Note: 30 Years of Planning, an artist-teacher's visual lesson plan books by George Szenkely
John Michael (1983) mentions the power of visual understanding when making suggestions. “Visual symbols developed by artists help capture unique information that cannot be conveyed through other means of communication. Both verbal and visual skills should be provided and given opportunities to develop creatively. “
An artist's work is defined through many sketchbooks. A sketch or visual plan promotes the search for interesting ideas. Sketch helped me remember that planning my art class is designing for a work of art. What you will see and experience in art class is just as important as what you will say. Children's art inspiration comes from a variety of sources, so a plan cannot just focus on what the teacher is saying. A visual plan is not a cue card or lecture script. They are detailed and sequential designs throughout. Writing and summarizing abstract art lessons to suggest possibilities. Sketching, on the other hand, brings the teacher closer to seeing and experiencing reality. Sketching allows me to enter a room and design spaces and events that say and support what I want to say. Visual design contributes to a sense of drama in art classes.
Visual planning is also important because it describes the different ways people think. People with art education visualize their plans and ideas in a sketchbook. In the visual plan, the creative mind is free to roam and compose all the visual possibilities of the art room. While other teachers learn to write lesson plans, the art students in our class are trained in the studio to think and plan visually and to plan art lessons with visual communication.
A writer can describe his thoughts and ideas in great detail with just a piece of paper. Artists can efficiently discover vivid descriptions and great ideas in the process of painting. Sketching a visual plan for an art class can help sharpen the visual characteristics of the class. A visual plan highlights our uniqueness as artists in the school and helps preserve this uniqueness.
Art permeates the core of all human activity, where there is a concern for how things look and for harmonious order and organization. Seeing and experiencing is best developed visually and encourages continued thinking about art lessons through visual presentation.
Art education is about defining our source of ideas so that art students learn independence and confidence in finding their own ideas and strengthen their ability to create their own art plans. Understanding where art class ideas come from is an important aspect of the class.
For most teachers, practical lesson plans are self-study. However, visual planning is hands-on, fun, and easily adaptable to individual planning styles and everyday needs.
Edie Pistolesi (2001) writes about the importance of good communication of art education ideas: ‘In my planners and in my students’ sketchbooks, I present visual lesson plans, event descriptions, preparations, performances, exhibitions, and object animations in art rooms. These plans include transforming space and surfaces, creating plays with furniture, and experimenting with sound and lighting in the art room. The picture shows an original performance by the teacher and a student play introducing the cash class. Play encourages students to actively engage in lessons and respond visually. Collaborate on text illustrations excerpts from the back of the visual planner pages and clarify displays, object placement, events and planned surprises.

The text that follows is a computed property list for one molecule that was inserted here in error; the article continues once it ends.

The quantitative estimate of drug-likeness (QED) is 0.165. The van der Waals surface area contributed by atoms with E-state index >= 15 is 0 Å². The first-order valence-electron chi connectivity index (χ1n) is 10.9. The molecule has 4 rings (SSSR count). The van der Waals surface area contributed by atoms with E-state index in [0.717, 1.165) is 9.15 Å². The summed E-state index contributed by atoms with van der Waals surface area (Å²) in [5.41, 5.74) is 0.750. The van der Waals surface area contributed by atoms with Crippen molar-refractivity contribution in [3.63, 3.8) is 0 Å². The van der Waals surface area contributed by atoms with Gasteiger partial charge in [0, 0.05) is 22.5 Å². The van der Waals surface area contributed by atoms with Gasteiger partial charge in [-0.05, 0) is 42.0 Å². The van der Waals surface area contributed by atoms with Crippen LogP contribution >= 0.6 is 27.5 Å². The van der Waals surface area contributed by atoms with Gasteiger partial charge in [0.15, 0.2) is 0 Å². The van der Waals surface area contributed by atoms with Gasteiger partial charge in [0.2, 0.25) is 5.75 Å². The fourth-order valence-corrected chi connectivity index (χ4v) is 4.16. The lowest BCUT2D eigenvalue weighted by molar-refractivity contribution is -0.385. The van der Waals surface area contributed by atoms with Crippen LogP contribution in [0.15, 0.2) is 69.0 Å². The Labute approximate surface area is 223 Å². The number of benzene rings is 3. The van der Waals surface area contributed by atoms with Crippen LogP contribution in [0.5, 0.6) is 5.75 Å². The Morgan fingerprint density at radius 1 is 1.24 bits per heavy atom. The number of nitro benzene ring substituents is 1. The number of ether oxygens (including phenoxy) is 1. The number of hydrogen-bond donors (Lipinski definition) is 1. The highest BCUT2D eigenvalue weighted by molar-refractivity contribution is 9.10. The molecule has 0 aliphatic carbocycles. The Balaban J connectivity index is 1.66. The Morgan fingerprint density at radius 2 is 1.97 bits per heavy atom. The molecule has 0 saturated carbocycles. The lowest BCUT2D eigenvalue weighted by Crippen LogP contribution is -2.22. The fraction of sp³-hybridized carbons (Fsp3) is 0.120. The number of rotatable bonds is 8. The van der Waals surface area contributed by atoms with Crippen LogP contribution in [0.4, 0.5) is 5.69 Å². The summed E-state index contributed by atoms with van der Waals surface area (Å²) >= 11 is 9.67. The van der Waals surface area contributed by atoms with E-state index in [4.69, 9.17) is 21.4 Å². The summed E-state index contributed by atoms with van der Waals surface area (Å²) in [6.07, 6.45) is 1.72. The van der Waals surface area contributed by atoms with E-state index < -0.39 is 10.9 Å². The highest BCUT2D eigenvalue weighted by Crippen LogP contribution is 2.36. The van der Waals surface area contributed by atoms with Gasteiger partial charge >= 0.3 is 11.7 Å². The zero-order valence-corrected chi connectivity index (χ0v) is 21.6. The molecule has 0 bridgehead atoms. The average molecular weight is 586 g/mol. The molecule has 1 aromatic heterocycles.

Art classes should have a magical quality that can take children out of the school routine and into places of their imaginations. It should not be just a presentation, but a source of inspiration for everyone who enters that special room. The setting of the class should make students feel like children. Art classes at our school are called specials and there should always be something special. It is the art class's mission to recount plastic personal stories, welcome new collections, keep the excitement in the show, and talk about beautiful things.
Every art class should be as fun as the best birthday party kids can dream of.
The value of an art class does not extend to the teacher's experience, the teacher's plan, but to the meaningful experience itself. Play is the closest thing to an independent artist looking for ideas. What to wear, what to show off, what to have fun – consider design that inspires, not just informs. Play and shop before making art so kids have a chance to discover their own ideas. The value of art lessons does not simply extend to the teacher's experience.
Never lose sight of the fun and childhood dreams that connect us best with our students. Landscape, Still Life or Art As artists, children should be involved in creating their own still life, landscape or aerial flight. Art always stems from Jesurak's interests and experiences, and is not a planned art class.
Sketching your thoughts helps you identify your inner vision, store and explain it. Recording fleeting, ephemeral ideas will come in handy later for editing and assembling. In your car, on your table, in your pocket, you'll feel at home with an idea book nearby.
Myungja Anna Koh